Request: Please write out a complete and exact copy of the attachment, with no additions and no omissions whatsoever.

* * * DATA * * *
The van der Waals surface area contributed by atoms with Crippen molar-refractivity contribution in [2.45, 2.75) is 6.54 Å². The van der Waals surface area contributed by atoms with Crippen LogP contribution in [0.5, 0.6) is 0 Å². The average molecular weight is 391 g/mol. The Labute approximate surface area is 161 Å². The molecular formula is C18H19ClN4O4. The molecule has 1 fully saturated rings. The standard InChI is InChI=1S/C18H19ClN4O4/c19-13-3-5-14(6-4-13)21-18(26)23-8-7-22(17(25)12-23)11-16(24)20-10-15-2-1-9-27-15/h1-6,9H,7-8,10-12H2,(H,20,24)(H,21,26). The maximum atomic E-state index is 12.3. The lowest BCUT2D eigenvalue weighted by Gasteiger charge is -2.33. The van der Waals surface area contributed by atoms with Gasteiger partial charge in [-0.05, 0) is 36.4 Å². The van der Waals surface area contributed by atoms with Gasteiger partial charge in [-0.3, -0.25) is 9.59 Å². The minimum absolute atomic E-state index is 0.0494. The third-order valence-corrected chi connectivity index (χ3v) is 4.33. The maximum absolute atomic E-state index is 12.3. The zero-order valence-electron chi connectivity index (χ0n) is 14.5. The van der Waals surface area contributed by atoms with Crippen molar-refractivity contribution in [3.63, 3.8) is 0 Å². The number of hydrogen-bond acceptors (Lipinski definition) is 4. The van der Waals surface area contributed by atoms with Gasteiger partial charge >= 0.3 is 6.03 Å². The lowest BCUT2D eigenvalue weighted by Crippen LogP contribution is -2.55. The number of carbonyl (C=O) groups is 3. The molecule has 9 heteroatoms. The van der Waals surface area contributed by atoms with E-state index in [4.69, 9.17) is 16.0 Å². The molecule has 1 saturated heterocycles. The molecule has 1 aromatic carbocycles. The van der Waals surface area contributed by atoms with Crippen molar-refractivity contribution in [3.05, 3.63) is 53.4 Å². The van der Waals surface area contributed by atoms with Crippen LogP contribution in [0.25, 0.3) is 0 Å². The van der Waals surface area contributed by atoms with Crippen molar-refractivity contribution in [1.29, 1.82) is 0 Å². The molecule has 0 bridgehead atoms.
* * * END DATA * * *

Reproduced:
The van der Waals surface area contributed by atoms with Crippen molar-refractivity contribution in [2.45, 2.75) is 6.54 Å². The van der Waals surface area contributed by atoms with Crippen LogP contribution in [0.5, 0.6) is 0 Å². The average molecular weight is 391 g/mol. The Labute approximate surface area is 161 Å². The molecular formula is C18H19ClN4O4. The molecule has 1 fully saturated rings. The standard InChI is InChI=1S/C18H19ClN4O4/c19-13-3-5-14(6-4-13)21-18(26)23-8-7-22(17(25)12-23)11-16(24)20-10-15-2-1-9-27-15/h1-6,9H,7-8,10-12H2,(H,20,24)(H,21,26). The maximum atomic E-state index is 12.3. The lowest BCUT2D eigenvalue weighted by Gasteiger charge is -2.33. The van der Waals surface area contributed by atoms with Gasteiger partial charge in [-0.05, 0) is 36.4 Å². The van der Waals surface area contributed by atoms with Gasteiger partial charge in [-0.3, -0.25) is 9.59 Å². The minimum absolute atomic E-state index is 0.0494. The third-order valence-corrected chi connectivity index (χ3v) is 4.33. The maximum absolute atomic E-state index is 12.3. The zero-order valence-electron chi connectivity index (χ0n) is 14.5. The van der Waals surface area contributed by atoms with Crippen molar-refractivity contribution in [3.63, 3.8) is 0 Å². The number of hydrogen-bond acceptors (Lipinski definition) is 4. The van der Waals surface area contributed by atoms with Gasteiger partial charge >= 0.3 is 6.03 Å². The lowest BCUT2D eigenvalue weighted by Crippen LogP contribution is -2.55. The number of carbonyl (C=O) groups is 3. The molecule has 9 heteroatoms. The van der Waals surface area contributed by atoms with E-state index in [4.69, 9.17) is 16.0 Å². The molecule has 1 saturated heterocycles. The molecule has 1 aromatic carbocycles. The van der Waals surface area contributed by atoms with Crippen molar-refractivity contribution in [3.05, 3.63) is 53.4 Å². The van der Waals surface area contributed by atoms with Crippen LogP contribution in [0.25, 0.3) is 0 Å². The van der Waals surface area contributed by atoms with Crippen molar-refractivity contribution in [1.29, 1.82) is 0 Å². The molecule has 0 bridgehead atoms.